The Official Scratch Coding Cards (Scratch 3.0)
Selected by The MagPi as one of the best resources for learning to code with Scratch.
Now updated for Scratch 3.0, this 76-card deck features interactive programming projects you can make with Scratch, a free-to-use graphical programming language used by millions of kids around the world. The front of each card shows an activity, like Pong, Write an Interactive Story, Create a Virtual Pet, Play Hide and Seek. The back shows how to put code blocks together to make projects come to life! Along the way, kids learn coding concepts like sequencing, conditionals, and variables.
Author Natalie Rusk shared "8 Ways to Use Scratch Coding Cards in Your Classroom" with ScratchEd!
“One of the most interesting things about the projects is that in some of them you don’t have to follow the prescribed order. Some of the programs have an end goal you’re working to create, but others just have you experimenting with code and Scratch. This is honestly one of the best ways to do it, as playing about with your code to see different results is a great way to test the limits of what you can do.”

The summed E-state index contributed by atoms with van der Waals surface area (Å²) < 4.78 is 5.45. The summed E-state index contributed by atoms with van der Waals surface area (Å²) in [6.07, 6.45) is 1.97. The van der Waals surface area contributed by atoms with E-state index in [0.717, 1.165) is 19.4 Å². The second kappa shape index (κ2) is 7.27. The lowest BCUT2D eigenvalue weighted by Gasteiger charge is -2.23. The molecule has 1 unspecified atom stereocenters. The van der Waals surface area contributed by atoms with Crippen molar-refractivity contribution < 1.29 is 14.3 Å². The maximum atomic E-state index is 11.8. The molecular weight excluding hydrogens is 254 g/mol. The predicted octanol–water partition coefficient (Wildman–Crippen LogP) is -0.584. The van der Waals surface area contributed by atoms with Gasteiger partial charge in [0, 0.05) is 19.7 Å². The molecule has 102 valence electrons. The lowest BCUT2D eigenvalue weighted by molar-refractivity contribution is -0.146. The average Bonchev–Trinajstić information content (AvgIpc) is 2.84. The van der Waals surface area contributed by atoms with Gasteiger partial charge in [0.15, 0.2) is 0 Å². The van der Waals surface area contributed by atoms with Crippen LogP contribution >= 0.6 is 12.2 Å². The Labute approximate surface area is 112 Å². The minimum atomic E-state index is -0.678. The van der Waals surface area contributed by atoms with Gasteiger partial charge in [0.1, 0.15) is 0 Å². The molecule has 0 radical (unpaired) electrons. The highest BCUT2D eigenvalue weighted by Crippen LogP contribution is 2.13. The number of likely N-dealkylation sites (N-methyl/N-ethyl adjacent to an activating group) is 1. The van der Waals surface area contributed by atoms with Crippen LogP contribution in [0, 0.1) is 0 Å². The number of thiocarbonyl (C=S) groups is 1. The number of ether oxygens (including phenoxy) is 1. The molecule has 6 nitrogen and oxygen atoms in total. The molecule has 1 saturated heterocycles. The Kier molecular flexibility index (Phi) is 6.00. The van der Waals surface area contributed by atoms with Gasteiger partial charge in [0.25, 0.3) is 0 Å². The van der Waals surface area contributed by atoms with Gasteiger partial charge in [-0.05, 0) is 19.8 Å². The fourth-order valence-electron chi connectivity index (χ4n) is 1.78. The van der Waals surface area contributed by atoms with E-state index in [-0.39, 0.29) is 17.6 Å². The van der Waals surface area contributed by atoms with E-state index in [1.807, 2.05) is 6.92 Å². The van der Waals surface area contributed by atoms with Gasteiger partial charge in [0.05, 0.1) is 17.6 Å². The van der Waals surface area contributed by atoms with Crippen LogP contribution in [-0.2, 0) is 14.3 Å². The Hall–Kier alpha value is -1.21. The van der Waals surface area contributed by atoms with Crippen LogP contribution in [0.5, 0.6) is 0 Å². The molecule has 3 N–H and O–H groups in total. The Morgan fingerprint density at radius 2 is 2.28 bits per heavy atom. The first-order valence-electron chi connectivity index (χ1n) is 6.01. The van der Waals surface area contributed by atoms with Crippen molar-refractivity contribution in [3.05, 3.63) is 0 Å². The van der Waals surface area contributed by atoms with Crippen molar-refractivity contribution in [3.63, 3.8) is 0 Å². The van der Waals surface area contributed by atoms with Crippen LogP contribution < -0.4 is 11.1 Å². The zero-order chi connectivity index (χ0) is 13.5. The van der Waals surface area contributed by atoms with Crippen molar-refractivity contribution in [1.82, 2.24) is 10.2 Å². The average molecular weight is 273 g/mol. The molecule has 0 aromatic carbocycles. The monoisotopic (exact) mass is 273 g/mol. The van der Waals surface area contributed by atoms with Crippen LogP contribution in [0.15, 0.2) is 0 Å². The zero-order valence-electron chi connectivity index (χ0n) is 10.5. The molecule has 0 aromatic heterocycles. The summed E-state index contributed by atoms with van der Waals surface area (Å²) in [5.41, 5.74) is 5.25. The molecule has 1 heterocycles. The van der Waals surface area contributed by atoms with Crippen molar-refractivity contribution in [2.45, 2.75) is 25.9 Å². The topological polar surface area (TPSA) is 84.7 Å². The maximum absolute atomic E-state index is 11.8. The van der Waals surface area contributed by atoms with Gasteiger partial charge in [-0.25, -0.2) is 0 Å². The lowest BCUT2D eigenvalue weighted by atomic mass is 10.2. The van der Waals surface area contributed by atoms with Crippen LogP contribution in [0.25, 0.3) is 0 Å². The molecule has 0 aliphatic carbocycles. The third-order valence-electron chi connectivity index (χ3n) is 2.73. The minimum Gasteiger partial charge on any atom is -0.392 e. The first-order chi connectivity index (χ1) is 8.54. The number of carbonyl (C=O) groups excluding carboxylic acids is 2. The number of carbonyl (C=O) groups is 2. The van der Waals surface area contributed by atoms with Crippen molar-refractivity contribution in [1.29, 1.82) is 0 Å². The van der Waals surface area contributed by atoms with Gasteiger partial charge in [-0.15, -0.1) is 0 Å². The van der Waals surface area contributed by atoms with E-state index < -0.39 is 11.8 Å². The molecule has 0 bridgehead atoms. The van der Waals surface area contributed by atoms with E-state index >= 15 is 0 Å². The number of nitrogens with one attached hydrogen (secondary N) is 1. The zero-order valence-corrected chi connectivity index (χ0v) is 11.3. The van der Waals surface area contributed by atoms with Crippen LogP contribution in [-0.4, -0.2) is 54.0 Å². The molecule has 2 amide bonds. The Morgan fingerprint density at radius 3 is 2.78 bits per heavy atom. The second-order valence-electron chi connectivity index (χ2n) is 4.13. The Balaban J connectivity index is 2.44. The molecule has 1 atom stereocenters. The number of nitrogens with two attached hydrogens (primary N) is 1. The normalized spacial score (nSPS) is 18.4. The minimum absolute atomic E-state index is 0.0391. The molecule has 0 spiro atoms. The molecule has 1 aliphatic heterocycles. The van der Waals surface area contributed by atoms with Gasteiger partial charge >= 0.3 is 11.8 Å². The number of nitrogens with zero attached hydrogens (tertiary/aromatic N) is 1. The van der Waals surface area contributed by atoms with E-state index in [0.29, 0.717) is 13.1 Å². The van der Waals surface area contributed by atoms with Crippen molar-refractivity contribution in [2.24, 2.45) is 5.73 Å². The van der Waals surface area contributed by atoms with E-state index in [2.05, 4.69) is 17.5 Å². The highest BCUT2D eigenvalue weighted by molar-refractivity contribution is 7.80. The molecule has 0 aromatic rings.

“It’s a great getting-started activity, one that you can hand to a child and they can do themselves.”
“If you are looking for some hands-on coding activities for upper-elementary age kids, this is a great place to start. Some kids are already familiar with the Scratch website for coding, but the addition of the box of Scratch Coding Cards provides a structure that takes them beyond 'click and guess' to having a set of instructions that tie the process together.”
Featured on Scholastic.com's Tech Tools Blog and Linux Journal
“The cards are a fun way for anyone to play with Scratch without the bother of having to design an application. It’s also easy to shuffle through the cards to find tasks you want to learn more about.”
—Kids, Code, and Computer Science Magazine
“These cards are easy to use, straightforward, and they provide a variety of tasks to complete...If you are thinking of ways to introduce programming into your curriculum, this is a great way to start.”
—STEM Activities for Kids
“Librarian or teacher? These cards are a class/program in themselves. Parent, or just interested in learning how to code? You can’t beat these cards for teaching and learning block coding.”
—Mom Read It
“I'm a big fan of this method of instruction, guiding the kids into breaking down a large problem into several smaller problems (a central tenet of Computational Thinking) and then letting the students have lots of small 'wins' as they progress through the cards.”
—Damien Kee, technology education expert